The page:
Things I like about my country (Happy Canada Day)

Credit to <a href=
Credit to Chris Lancaster

Well today is Canada Day and even though I think I’m a pseudo-American (my birthday is on July 4th) I was born here and am really grateful for my roots in this country.  Here’s some reasons why I’m glad I’m a Canadian.

  • Freedom. Even though there are some trends that are a bit unsettling I still have the freedom to write what I want on this blog and publicly profess my faith.
  • Security. Relatively speaking – I feel pretty safe here.
  • Free Health Care. It has its faults of course and still needs some work (it’s also kind of not free because our taxes pay for it) but I can go to the hospital or my doctor and not worry about how much it’s going to cost me.  That’s nice.
  • Hockey.  Our hockey teams/players rule.  ‘nough said.
  • Travel Perks.  It’s kind of cool that wherever I go in the world people are really receptive to the fact I’m a Canadian.  Just being a resident of Canada gives you a sort of “special recognition” (probaby due to the friendly role Canada plays on the foreign relations scene).
  • Beautiful Nature. Canada has been blessed with an awesome natural beauty that is world-renown.  I’ve been able to enjoy some of my country near where I live but I hope to get out West and out East sometime to see the rest!  Oh, and there’s so much open space in Canada!

Well, that’s a shortlist of stuff I can think of right away.  With more thought I’m sure I’d come up with more but this is all I have time for right now.  Anybody else have some things to add?  Why don’t you start your own list of things you love about your country?

The dreaded needle…

This entry is part 3 of 27 in the series Zimbabwe 2007 Project

Well today I got my (hopefully only round) first round of shots in preparation for traveling to Zimbabwe. Even though the actual journey is still nearly 4 months away I want to make sure I get any necessary medical stuff out of the way. Did I tell you I hate needles yet? Well then, let me tell you, I HATE NEEDLES. But I was surprised, it didn’t hurt nearly as much as I thought it would. At least not as much as getting bloodwork done. When I visited the lab due to doctor’s orders to get my blood checked out for who knows what, I didn’t think they were going to take THAT much blood! Did I tell you I hate needles yet? Yeah I hate needles. I nearly passed out when they stuck that instrument of torture into my veins…at least the kind nurse found my vein on the first try! (clump, the sound of my body passing out and hitting the floor).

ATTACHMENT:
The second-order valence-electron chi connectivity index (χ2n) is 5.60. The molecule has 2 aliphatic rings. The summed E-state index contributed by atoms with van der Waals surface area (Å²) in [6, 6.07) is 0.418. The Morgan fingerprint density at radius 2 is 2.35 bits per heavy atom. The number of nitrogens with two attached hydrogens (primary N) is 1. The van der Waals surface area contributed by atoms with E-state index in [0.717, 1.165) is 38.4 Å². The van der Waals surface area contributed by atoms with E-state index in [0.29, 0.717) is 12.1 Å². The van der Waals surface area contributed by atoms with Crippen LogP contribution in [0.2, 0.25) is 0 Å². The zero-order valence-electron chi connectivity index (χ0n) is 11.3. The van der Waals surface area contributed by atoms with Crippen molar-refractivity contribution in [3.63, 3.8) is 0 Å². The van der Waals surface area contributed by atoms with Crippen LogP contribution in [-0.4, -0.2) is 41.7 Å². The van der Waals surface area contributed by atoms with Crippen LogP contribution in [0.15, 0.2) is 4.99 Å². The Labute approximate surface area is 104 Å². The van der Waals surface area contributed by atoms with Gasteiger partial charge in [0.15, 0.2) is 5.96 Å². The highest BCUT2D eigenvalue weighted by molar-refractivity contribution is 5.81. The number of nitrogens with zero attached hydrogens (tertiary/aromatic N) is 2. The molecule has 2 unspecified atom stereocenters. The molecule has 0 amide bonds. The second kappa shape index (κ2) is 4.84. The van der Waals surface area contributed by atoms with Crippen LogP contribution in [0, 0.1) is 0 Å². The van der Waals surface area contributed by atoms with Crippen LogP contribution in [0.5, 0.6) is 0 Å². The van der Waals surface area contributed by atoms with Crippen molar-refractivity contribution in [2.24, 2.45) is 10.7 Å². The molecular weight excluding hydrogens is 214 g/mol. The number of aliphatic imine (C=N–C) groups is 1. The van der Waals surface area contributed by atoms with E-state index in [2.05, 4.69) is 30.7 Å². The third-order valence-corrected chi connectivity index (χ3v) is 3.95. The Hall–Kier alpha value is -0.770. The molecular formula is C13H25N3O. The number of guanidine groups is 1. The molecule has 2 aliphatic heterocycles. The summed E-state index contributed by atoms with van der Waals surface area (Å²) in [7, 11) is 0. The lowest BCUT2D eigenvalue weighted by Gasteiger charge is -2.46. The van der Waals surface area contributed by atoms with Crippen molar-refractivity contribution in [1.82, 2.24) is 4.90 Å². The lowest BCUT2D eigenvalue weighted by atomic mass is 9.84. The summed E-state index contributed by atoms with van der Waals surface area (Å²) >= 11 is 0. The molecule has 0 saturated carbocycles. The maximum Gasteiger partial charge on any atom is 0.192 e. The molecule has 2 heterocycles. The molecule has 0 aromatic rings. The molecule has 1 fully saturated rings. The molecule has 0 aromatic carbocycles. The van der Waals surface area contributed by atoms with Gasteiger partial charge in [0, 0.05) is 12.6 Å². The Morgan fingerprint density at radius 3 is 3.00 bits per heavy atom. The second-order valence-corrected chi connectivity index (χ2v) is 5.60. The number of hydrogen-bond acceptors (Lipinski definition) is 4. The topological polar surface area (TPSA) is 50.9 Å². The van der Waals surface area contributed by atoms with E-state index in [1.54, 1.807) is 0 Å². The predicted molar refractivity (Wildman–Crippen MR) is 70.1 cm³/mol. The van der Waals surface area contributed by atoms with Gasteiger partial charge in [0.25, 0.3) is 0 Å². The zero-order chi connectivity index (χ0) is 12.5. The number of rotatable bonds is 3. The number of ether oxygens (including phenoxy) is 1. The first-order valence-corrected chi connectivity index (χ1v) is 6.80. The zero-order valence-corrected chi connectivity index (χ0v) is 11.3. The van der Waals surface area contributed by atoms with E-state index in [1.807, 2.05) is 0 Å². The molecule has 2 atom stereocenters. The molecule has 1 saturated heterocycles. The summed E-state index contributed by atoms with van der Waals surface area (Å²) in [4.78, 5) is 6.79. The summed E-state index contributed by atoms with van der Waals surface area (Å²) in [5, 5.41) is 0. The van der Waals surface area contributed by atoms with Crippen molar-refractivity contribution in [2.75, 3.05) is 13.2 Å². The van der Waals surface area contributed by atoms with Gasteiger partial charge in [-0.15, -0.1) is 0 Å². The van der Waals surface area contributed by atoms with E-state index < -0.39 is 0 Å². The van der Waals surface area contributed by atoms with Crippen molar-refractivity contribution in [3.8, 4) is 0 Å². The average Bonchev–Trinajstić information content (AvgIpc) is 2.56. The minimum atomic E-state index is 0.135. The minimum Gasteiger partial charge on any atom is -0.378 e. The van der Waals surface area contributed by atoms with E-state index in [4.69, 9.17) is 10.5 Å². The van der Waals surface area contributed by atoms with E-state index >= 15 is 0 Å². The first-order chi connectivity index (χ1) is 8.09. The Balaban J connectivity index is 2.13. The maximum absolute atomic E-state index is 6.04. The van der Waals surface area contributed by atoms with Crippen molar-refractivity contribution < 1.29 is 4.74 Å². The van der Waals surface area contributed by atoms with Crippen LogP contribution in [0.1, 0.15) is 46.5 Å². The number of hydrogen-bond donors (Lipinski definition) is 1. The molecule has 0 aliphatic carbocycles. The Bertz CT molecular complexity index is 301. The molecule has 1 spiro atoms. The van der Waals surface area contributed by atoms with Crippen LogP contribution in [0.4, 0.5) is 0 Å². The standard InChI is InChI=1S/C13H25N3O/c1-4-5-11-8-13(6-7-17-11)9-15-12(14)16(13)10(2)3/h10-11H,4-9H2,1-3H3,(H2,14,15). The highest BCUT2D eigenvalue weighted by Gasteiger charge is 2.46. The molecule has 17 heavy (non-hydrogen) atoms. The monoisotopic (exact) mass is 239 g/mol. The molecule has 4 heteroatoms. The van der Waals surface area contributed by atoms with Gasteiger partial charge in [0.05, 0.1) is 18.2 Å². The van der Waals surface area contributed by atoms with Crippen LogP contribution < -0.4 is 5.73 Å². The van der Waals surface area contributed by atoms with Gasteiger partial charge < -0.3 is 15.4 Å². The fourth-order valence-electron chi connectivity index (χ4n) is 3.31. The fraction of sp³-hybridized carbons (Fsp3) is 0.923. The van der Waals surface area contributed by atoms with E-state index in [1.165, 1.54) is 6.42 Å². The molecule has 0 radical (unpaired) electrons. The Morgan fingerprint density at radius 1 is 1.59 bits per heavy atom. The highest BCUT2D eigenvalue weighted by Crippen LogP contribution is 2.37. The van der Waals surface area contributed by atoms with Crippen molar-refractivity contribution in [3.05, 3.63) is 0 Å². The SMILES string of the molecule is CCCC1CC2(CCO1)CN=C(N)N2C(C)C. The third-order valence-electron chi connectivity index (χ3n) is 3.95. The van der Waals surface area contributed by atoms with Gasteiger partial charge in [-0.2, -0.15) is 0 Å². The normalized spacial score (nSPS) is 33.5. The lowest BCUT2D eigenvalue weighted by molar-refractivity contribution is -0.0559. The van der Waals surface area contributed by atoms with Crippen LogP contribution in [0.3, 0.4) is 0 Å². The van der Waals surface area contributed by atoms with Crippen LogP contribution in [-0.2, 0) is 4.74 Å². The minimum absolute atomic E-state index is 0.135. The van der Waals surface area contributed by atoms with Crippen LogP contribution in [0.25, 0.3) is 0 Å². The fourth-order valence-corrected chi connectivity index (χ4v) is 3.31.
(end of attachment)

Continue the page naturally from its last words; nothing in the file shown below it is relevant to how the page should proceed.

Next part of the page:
Well, on to another subject shall we? While getting my dose of the Hep-A vaccine and the mumps/measles/rubella concotion – I started to think about how much we take for granted here in our country. In the travel package I received from our local public health unit I noted the differences in disease risk – for Canada (my country), the traveler is warned,

Food-borne and water-borne illness:
* Minimal risk throughout the country.

And then the disease risk for Zimbabwe…

Food-borne and water-borne illness:
* High risk throughout the country including deluxe acommodations in major cities.

Did you catch that? Even in deluxe accomodations in Zimbabwe there are high risks for food-borne and water-borne illnesses – let alone the daily acommodations most Zimbabweans live with! In western society (especially in Canada) we have such freedom from concern when it comes to diseases and illness – not to say it doesn’t happen here – but in Zimbabwe its a fact of life!

Here’s another sobering thought – 1 in 4 Zimbabweans have AIDS. That means that if I walk down the streets of Harare and shake hands with folks, chances are that every 4th person I shake hands with has AIDS. Compare that to Canada? Well, AIDS doesn’t even make it to the travel advisory to Canada, I had to do some digging around to find statistics about the incidences of AIDS in my country. Here’s what I found: according to Public Health Canada, approximately 58,000 Canadians were living with AIDS by the end of 2005. According to Statistics Canada, the population of Canada is 32,623,490 at the end of 2005. Doing some simple math that means that 0.17778600634082987442483927991763% of the Canadian population has AIDS or in more understandable terms (and rounded) – 1 in 1779 people have AIDS. So in Zimbabwe, 1 in 4 people I shake hands with has AIDS, in Canada I’ll have to shake hands with 1,779 people before I shake hands with a person with AIDS. Wow, yeah…we kind of do take things for granted here don’t we?

By the way, did I tell you I hate needles…?